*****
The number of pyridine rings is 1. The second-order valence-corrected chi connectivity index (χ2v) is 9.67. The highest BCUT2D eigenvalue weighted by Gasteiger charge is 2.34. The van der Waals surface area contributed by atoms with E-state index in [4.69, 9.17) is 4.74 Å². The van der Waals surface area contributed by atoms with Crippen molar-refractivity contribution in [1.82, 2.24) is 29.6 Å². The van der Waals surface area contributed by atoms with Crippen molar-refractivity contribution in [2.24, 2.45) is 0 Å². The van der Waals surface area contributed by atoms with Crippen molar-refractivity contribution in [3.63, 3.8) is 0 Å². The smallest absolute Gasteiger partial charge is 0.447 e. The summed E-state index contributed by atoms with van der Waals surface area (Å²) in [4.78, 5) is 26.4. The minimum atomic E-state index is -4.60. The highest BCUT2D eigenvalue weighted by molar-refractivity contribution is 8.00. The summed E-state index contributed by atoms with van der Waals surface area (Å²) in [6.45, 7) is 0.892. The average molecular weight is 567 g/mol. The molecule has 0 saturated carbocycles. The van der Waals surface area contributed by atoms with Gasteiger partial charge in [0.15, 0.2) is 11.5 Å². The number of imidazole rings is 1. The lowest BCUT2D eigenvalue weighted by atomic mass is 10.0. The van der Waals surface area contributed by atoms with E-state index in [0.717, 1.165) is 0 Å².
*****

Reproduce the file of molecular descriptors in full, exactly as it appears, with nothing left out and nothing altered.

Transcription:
The number of pyridine rings is 1. The second-order valence-corrected chi connectivity index (χ2v) is 9.67. The highest BCUT2D eigenvalue weighted by Gasteiger charge is 2.34. The van der Waals surface area contributed by atoms with E-state index in [4.69, 9.17) is 4.74 Å². The van der Waals surface area contributed by atoms with Crippen molar-refractivity contribution in [1.82, 2.24) is 29.6 Å². The van der Waals surface area contributed by atoms with Crippen molar-refractivity contribution in [2.24, 2.45) is 0 Å². The van der Waals surface area contributed by atoms with Crippen molar-refractivity contribution in [3.63, 3.8) is 0 Å². The smallest absolute Gasteiger partial charge is 0.447 e. The summed E-state index contributed by atoms with van der Waals surface area (Å²) in [4.78, 5) is 26.4. The minimum atomic E-state index is -4.60. The highest BCUT2D eigenvalue weighted by molar-refractivity contribution is 8.00. The summed E-state index contributed by atoms with van der Waals surface area (Å²) in [6.45, 7) is 0.892. The average molecular weight is 567 g/mol. The molecule has 0 saturated carbocycles. The van der Waals surface area contributed by atoms with Gasteiger partial charge in [0.15, 0.2) is 11.5 Å². The number of imidazole rings is 1. The lowest BCUT2D eigenvalue weighted by atomic mass is 10.0. The van der Waals surface area contributed by atoms with E-state index in [0.717, 1.165) is 0 Å².